Clutching a brace of arrows in its left talon and an olive branch in its right, the bald eagle on the Great Seal of the United States symbolizes the nation’s desire for peace, but also readiness for war. For manmade birds of prey – military aircraft – Langley would play an essential role in improvements and enhancements. Langley, born one year before the end of World War I, tackled some of the most daunting challenges faced by U.S. fighters, bombers and reconnaissance aircraft.
As Langley expanded and matured during the 1920s and 1930s, military planners took advantage of the laboratory’s capabilities. Prior to the outbreak of World War II, by the late 1930s, Langley was called upon by aircraft companies and the military to examine the latest American military airplane prototypes. Lives would depend on how fast warplanes ﬂew and how efﬁciently they used fuel. Streamlining an entire aircraft surface as much as possible – drag reduction, or “cleanup” – significantly improved military airplane performance.
Additional Langley wartime efforts focused on stability and control issues, compressibility effects that plagued planes as they tried to go faster, ditching, and studies related to seaplanes. Langley was also enlisted to develop means and methods for helicopters to search for and rescue military personnel separated from their units during battle.
Although sharply divergent in purpose and intent, civilian and military aviation share common technologies. In the decades to come, Langley research would lead to such advancements as more efficient structures and components, advanced wing designs, robust digital controls, and glass cockpits, among other innovations.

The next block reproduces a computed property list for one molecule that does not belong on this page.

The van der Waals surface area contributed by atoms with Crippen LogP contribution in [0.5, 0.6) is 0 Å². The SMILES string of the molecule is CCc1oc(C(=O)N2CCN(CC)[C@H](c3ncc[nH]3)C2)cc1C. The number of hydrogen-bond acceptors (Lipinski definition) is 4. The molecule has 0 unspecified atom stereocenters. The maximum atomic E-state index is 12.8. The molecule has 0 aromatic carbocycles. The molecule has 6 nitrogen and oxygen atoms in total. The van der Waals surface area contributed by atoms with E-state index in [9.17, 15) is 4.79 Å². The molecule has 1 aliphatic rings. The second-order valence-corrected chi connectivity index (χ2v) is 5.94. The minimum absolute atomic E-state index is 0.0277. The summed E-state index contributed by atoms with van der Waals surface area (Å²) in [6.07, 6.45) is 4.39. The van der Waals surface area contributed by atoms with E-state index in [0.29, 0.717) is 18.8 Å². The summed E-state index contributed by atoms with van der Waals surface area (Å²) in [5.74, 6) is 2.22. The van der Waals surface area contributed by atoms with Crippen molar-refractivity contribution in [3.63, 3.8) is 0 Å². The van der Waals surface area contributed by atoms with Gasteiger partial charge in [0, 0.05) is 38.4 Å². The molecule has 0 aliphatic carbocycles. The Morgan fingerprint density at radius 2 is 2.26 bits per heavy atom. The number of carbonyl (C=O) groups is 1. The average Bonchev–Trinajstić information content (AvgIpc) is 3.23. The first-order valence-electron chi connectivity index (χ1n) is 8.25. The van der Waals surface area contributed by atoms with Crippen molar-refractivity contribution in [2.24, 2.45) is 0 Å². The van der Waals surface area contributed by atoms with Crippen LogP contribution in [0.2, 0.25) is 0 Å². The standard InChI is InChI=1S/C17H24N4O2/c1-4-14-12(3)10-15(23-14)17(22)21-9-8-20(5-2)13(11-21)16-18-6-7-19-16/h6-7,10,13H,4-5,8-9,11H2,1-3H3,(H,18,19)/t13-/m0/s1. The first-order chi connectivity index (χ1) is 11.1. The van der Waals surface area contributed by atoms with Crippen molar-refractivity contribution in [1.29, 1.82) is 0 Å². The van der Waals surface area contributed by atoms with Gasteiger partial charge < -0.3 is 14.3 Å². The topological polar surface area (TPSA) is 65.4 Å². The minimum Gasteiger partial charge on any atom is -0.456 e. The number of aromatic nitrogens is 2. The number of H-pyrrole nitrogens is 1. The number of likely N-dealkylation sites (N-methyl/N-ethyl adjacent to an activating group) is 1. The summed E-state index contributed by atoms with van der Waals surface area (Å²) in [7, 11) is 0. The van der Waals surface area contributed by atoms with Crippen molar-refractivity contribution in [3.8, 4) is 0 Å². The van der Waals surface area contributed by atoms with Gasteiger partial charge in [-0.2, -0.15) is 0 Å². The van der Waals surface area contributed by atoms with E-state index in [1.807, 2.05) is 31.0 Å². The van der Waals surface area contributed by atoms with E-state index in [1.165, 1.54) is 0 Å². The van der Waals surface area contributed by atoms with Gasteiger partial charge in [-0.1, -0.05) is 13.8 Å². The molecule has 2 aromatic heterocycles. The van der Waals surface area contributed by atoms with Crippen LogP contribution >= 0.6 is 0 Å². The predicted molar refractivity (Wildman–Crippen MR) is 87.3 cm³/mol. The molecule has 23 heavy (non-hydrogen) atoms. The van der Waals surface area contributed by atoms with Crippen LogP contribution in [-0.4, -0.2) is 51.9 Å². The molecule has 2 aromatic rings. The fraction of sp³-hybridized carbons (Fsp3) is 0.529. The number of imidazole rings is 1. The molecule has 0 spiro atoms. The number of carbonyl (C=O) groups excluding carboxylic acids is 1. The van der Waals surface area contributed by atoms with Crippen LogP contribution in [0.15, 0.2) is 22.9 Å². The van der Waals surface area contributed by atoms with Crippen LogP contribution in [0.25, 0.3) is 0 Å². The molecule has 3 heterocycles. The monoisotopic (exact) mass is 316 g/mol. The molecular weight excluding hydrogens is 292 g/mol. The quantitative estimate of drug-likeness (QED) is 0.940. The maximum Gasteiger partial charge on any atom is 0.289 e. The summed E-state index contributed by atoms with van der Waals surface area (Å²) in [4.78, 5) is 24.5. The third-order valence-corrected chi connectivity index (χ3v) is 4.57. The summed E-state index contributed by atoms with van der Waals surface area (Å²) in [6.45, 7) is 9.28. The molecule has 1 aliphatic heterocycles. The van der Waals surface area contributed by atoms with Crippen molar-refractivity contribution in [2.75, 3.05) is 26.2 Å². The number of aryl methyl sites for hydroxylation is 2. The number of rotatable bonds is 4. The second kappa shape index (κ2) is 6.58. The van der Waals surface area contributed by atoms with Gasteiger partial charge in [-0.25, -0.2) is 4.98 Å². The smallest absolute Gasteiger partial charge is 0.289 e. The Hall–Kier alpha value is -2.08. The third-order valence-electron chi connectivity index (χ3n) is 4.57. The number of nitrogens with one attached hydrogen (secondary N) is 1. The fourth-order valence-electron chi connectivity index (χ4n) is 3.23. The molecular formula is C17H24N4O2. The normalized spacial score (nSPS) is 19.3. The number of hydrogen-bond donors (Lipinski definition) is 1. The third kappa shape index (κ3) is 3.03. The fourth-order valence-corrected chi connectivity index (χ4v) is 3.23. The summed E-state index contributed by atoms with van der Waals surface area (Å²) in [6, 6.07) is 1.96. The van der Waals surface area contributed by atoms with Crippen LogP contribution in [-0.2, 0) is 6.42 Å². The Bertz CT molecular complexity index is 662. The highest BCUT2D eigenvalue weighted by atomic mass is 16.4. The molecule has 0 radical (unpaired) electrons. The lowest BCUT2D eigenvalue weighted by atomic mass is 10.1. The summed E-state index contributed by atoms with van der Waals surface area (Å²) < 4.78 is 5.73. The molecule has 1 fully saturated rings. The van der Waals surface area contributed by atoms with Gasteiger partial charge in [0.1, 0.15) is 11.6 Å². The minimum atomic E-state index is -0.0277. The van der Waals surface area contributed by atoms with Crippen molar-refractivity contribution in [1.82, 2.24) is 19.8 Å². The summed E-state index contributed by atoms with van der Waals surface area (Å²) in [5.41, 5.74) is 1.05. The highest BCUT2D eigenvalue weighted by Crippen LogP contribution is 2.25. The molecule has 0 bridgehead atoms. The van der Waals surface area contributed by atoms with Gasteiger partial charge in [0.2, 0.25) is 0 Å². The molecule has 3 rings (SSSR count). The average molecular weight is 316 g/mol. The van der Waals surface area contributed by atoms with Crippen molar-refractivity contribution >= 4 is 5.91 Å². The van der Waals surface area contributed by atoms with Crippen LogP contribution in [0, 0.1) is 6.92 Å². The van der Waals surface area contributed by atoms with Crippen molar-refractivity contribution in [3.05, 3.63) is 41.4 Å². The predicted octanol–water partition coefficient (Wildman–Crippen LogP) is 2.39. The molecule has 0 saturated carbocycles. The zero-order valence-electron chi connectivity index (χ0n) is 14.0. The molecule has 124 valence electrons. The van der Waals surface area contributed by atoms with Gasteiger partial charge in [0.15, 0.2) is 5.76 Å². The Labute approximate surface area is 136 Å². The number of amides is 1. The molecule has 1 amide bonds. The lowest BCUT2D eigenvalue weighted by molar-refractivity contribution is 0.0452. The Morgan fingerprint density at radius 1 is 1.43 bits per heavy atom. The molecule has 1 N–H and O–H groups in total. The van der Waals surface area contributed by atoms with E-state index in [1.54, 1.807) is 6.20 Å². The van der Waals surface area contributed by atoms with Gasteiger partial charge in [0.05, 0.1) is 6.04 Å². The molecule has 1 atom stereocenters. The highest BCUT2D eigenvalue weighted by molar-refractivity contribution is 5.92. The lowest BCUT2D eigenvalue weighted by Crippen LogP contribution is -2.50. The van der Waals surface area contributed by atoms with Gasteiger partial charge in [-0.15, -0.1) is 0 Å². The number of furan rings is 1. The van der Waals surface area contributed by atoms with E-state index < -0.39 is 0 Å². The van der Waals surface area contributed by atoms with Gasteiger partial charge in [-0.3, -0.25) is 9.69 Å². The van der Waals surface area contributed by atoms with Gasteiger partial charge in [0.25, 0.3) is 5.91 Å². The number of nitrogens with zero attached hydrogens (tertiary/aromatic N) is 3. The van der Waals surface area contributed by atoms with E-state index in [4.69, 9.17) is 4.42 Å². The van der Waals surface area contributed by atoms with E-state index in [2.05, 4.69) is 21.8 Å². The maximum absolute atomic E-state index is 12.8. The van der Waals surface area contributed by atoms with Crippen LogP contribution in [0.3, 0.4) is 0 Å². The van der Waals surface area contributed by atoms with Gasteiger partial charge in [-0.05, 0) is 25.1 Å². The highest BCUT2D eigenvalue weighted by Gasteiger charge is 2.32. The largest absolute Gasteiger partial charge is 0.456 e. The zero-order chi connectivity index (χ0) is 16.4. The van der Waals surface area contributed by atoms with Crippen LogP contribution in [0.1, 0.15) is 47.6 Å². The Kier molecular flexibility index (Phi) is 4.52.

The U.S. Department of Defense continues to seek Langley’s help in assessing competing aircraft designs. Langley’s extensive aggregation of wind tunnels, simulators and computational facilities are routinely used for military-airplane and helicopter evaluations and refinements. The Defense Department frequently requests the participation of Langley on review boards and accident investigations, and works with Langley researchers to solve other problems as they occur.
Turning the War Tide
Improvements in aircraft speed, range and maneuverability ultimately helped turn the World War II tide in favor of the Allies. Langley took center stage with work on fighter upgrades, none perhaps more important than drag cleanup.
Studies began with installation of a full-size aircraft in a full-scale wind tunnel, taking off all antennas and other items sticking out from the aircraft body, and then covering the entire airplane surface with tape. Measurements were made of the resultant smoothed surfaces. Gradually, engineers would remove the tape strips and determine the drag created by every part of the airplane. Subsequent reports identified areas of concern and made recommendations on how to correct them. Flight tests usually followed to confirm the drag-cleanup recommendations, and to help industry and the military in the quest for maximum performance.
As a result of drag cleanup, the P-51 Mustang went on to become a highly effective long-range escort support for heavy strategic bombers, outclassing most enemy fighter opposition in aerial combat. Back in the lab, work continued on ways to further decrease drag on wings. Research also intensified on aircraft spin, a potentially fatal downward loss-of-control spiral. Both the U.S. Army and the Navy required that every fighter, light bomber, attack plane and trainer be tested in spin tunnels, work that contributed to changes in airplane tail design, a factor instrumental in helping pilots recover from high-speed dives.
Langley research helped with the development of wartime dive-recovery flaps, components that helped pilots overcome compressibility, the change in airflow over wing surfaces as aircraft approach the speed of sound. Other crucial projects involved means of strengthening a bomber fuselage and bomb bay doors to enable aircrews to withstand water impacts as a plane ditched, and modifications to seaplanes so pilots wouldn’t lose control as their craft bobbed and dipped during takeoffs and landings.